Having seen the unspoilt natural world of the Philippines over the last couple of days, today we got to see a totally different side of the country, in its over-crowded, traffic-congested capital, Manila. In the 18th century, Manila was once one of the colonial jewels of the East; however, a traumatic 20th century has left it a shadow of its former self.
The Battle of Manila between the Japanese and the Americans in the Second World War left the Old Town virtually flattened and left its once-grand buildings in utter ruins; while, the corruption of the Marcos years robbed the city of funds to reconstruct.much of the city, and left behind a society that is still sharply divided between rich and poor.
Of course, controversial current President, Rodrigo Duterte, has promised to clean up the country (sounding a bit like a Wild West Sheriff) – and, whilst the proliferation of extra-judicial killings have caused a lot of consternation internationally, virtually every Filipino that I've spoken to says that he has made them feel a lot safer. To be honest, as we walked around Manila I couldn't tell much difference, but I certainly didn't feel threatened, and they were probably a few less homeless people out on the streets.
We headed to Old Manila, to the Intramuros district, still protected by its formidable city walls, constructed centuries ago by the Spanish. While the walls were looking pretty good (especially with the manicured lawns and greens of the rather incongruous golf course in the moat outside), what was inside the walls reminded us that this is a city still in recovery. Signs showed where once there were grand palacios, monasteries or churches up until 1945, but the modern (mainly concrete) buildings that replaced them were much more mundane – often, all that was left was a propped up facade, that looked in serious danger of toppling over.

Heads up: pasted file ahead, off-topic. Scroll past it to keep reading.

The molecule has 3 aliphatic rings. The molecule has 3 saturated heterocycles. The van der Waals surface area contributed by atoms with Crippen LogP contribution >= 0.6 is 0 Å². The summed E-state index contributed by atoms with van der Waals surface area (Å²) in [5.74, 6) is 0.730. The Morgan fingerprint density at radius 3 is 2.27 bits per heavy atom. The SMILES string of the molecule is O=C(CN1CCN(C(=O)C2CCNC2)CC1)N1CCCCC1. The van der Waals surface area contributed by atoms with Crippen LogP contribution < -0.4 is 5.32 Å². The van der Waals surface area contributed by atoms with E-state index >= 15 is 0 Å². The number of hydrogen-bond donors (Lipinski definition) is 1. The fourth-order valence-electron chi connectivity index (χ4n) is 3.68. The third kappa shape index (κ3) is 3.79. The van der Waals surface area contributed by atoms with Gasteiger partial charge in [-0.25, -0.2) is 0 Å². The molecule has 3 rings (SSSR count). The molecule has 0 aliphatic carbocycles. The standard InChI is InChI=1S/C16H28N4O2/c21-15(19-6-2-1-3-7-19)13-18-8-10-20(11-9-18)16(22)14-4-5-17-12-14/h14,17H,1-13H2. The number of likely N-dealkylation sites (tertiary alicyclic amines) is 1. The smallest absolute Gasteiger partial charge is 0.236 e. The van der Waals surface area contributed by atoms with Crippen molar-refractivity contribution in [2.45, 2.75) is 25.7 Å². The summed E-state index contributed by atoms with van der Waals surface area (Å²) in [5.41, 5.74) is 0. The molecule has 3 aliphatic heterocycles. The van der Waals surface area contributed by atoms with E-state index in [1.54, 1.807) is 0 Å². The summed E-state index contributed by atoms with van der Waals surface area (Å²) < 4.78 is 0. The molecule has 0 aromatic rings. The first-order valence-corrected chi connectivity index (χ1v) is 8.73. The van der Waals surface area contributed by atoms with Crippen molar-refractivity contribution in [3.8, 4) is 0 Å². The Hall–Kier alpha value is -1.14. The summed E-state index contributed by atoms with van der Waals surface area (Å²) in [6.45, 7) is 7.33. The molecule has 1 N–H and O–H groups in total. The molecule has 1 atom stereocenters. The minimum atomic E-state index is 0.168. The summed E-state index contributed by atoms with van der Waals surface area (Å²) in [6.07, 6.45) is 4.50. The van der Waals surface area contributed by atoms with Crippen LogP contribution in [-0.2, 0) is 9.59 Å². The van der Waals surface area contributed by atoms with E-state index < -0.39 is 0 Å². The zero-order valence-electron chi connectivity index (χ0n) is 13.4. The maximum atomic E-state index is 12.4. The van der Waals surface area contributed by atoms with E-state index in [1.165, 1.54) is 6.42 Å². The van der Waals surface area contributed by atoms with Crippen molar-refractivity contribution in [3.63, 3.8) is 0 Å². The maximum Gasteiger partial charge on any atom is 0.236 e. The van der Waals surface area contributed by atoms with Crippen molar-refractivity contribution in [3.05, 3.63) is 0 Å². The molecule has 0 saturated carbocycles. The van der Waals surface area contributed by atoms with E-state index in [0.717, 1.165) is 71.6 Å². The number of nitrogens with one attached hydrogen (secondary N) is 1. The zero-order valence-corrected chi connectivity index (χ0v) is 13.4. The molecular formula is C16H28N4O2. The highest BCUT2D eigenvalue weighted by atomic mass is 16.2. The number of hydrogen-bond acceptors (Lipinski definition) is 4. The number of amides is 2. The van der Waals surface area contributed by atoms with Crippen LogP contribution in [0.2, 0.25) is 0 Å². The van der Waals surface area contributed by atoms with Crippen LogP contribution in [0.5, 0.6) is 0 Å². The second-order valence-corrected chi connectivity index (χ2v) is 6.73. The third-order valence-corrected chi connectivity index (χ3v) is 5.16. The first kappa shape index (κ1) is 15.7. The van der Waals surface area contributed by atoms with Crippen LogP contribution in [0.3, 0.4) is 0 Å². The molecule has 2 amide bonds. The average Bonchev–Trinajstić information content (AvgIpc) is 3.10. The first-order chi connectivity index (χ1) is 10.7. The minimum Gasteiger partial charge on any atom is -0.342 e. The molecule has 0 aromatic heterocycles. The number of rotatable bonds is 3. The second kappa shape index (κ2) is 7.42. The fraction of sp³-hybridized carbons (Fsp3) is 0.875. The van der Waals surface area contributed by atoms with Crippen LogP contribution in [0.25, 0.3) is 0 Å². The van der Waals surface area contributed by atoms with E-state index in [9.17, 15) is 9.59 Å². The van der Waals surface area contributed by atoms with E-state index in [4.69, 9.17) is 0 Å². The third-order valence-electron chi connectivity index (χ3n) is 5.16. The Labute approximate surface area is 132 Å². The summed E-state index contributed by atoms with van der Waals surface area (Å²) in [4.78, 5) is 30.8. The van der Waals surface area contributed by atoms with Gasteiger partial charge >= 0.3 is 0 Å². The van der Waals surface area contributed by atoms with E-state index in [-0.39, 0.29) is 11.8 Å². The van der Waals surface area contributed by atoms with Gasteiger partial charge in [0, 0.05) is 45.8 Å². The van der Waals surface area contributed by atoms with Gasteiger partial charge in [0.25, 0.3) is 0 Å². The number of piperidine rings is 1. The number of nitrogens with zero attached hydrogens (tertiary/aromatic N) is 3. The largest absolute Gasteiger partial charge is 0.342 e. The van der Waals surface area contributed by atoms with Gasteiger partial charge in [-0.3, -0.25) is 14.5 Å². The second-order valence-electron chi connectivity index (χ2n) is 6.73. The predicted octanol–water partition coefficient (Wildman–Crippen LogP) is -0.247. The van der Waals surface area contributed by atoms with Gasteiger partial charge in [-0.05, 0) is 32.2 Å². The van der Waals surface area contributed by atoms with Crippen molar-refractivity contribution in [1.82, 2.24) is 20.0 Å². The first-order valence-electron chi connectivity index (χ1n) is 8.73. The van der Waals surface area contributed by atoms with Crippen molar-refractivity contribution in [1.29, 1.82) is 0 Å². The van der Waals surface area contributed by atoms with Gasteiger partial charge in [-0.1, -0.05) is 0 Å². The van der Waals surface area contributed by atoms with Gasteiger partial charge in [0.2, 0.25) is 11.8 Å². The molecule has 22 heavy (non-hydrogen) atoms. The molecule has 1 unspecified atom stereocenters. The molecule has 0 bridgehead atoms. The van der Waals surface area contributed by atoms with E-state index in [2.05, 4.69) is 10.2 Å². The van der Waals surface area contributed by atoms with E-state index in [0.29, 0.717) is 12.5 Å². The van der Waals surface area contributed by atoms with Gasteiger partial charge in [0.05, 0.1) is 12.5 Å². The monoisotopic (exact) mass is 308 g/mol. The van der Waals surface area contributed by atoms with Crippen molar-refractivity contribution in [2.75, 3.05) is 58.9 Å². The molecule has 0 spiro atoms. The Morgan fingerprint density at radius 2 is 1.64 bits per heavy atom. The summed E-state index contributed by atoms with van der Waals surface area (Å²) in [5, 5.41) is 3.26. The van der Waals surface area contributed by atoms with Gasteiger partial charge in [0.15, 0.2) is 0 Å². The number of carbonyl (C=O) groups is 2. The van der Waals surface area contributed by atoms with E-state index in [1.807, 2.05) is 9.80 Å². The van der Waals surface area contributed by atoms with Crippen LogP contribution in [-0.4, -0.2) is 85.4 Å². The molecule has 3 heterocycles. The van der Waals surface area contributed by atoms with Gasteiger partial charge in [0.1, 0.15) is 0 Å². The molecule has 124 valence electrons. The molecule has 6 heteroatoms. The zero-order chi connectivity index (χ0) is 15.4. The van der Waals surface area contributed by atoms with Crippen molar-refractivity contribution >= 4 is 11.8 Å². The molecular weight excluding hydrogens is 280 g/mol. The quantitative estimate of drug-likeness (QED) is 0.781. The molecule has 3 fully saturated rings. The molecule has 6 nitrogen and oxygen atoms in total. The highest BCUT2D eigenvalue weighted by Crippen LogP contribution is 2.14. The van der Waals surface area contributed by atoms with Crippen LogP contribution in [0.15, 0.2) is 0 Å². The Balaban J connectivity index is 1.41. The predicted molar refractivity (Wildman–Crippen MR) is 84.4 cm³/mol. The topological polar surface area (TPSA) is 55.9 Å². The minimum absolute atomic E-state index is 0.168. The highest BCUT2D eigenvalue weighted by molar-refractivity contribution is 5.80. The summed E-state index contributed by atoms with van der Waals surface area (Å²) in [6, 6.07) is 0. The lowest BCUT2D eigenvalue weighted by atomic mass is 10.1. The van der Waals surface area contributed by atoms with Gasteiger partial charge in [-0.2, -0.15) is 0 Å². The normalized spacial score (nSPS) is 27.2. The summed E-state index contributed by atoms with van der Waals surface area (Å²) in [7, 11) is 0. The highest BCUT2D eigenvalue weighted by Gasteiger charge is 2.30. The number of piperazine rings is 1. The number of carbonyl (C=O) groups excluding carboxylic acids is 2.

However, the stand out set pieces of the reconstructed Cathedral and Fort Santiago did act as reminders that this once would have been a wealthy and impressive place. Because, this city should be as grand as Havana or Cadiz, but instead it's a sad shell of itself – it made me feel very sorry for the Filipino people, caught between the competing imperial ambitions of the US and the Japanese in a war that was not of their making. However, it's not a depressing place - the lively side streets were full of people, many of them fairly poor, but mostly very friendly; while there were plenty of smart business people around to act as a reminder that the Filipino economy is on the up.
But, where you get to see the brighter future of Manila, is outside Intramuros, as you see the skyscrapers and construction sites that bear witness to an expanding economy. While, a trip to one of the huge, gleaming malls confirmed that the middle class Manileños are just as preoccupied with fashion and shopping as in any city in the west.
Manila isn't a desperately lovable place – there's far too much pollution and traffic for that – but, it's a place that wears its history on its sleeve, and which hints that the future is going to be much brighter. In fact, our enjoyable last three days in this country have gone some way to confirming the slogan of the National Tourist Board – "It's more fun in the Philippines!".